Child Benefit

When you have a baby you can claim Child Benefit. In January 2013 new rules came in to effect which mean that the previously universal benefit is now subject to an upper income threshold. This means that not all families will be entitled to the benefit.



If you meet the income criteria then you should be able to claim Child Benefit for your child or children if they are either:

  • under 16 years old
  • Under 20 and in eligible further education or training
  • Child benefit continues for 20 weeks if 16 or 17 year olds leave education or training and register with the armed services or a government-sponsored career service.

Only one person responsible for a child can claim Child Benefit for that child including those who are fostering or adopting. However the same parent/carer doesn’t have to claim for all children even if they live in the same home. If you have more than one child eligible and they live in separate homes then they can be claimed for by the same person. Certain rules will apply though.

How to claim

You can get a form for Child Benefit from the 'Bounty' pack that you receive in hospital after the birth. Or you can also fill in Child Benefit forms online or print it out from here».

You'll need the original birth certificate for your baby which has to be sent along with your claim form. Find out more about how to get a birth certificate when registering your baby here».

Child Benefit cannot be backdated by more than three months so try to claim as soon as possible after your baby's birth.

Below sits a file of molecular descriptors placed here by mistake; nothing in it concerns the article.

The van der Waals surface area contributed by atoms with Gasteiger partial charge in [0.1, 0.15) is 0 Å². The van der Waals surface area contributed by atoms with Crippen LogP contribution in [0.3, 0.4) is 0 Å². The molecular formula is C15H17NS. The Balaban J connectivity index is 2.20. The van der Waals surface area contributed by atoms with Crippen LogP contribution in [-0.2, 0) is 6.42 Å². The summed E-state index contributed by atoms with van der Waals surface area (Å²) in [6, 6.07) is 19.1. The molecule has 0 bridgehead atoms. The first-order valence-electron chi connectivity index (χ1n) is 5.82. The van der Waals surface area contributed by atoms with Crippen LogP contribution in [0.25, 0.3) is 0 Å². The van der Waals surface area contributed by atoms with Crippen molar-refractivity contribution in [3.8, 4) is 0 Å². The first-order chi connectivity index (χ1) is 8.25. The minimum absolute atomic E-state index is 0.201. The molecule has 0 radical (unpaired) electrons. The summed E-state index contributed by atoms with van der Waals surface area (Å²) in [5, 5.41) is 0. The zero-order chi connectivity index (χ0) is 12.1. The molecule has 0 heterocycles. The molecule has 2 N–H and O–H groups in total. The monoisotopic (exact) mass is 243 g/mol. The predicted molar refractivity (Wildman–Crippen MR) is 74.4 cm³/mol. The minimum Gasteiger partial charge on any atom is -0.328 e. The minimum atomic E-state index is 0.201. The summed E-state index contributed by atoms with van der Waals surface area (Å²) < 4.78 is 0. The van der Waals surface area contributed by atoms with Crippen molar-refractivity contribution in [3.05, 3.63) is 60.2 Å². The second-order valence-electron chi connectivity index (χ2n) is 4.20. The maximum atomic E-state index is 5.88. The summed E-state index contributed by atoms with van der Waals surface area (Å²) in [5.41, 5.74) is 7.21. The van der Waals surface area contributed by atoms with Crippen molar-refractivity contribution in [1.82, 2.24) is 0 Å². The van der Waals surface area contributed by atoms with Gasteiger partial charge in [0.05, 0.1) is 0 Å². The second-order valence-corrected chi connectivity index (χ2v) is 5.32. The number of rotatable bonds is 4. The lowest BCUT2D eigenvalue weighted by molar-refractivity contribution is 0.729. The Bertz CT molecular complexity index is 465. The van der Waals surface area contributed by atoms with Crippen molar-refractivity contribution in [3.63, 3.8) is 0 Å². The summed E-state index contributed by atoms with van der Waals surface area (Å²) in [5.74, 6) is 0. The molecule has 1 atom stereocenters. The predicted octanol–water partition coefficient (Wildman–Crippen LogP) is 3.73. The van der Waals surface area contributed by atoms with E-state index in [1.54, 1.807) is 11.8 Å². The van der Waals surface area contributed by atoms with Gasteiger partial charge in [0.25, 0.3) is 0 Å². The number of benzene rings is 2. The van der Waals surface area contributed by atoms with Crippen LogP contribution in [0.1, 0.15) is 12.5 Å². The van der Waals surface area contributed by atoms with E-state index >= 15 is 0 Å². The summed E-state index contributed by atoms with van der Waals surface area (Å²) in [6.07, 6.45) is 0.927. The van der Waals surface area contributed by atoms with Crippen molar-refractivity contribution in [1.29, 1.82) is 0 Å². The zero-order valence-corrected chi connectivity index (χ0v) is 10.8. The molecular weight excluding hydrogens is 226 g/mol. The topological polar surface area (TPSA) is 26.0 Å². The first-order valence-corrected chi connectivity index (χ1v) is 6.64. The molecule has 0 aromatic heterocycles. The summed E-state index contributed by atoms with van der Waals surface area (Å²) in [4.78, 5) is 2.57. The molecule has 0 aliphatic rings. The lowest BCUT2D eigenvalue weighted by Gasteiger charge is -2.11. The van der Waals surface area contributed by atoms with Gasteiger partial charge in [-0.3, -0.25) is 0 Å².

How much and
how often?

Child Benefit is a tax-free benefit paid every four weeks. The amount of benefit is £20.70 per week for your first child and £13.70 per week for each of your other children.

Eligibility rules

In addition to the usual rules of eligibility, Child Benefit is now means tested which affects all families where one person earns over £50,000. The benefit will still be paid out in the first instance but any benefit paid out will be reclaimed through a new income tax charge known as the ‘High Income Child Benefit Tax Charge’. In effect, one parent could claim and still receive the benefit but it will be paid back by this tax charge from the higher earner’s income.

Rather than instantly removing all of all of the benefit at the £50k threshold, there will be a slow tapering. So for every £100 earned above £50,000 Child Benefit will be paid back at 1%. This means that regardless of how many children you are claiming for by the time the income reaches £60,000 there will be no Child Benefit left.

This withdrawal process hasn't satisfied or resolved the issue of inequality if both parents earn just below the £50k threshold. For example if they earned £49,000 per year each (which would give them a combined household income of £98,000) Child Benefit will still be paid out.

Single parent households with just one income but earning just over the £50k limit will also be subject to 'High Income Child Benefit Tax Charge'.

If you separate from your partner part-way through the tax year and your partner's income is over the threshold, the rules of withdrawal will apply up to the date that you split up. After that date your new circumstances will be taken into account and benefit (or a portion of it depending on your own income) may be reinstated.

The website has more information about the High Income Child Benefit tax charge here».

Note: Whilst we take care to ensure Talking Finance content is accurate at the time of publication, individual circumstances can differ so please don’t rely on it when making financial decisions.

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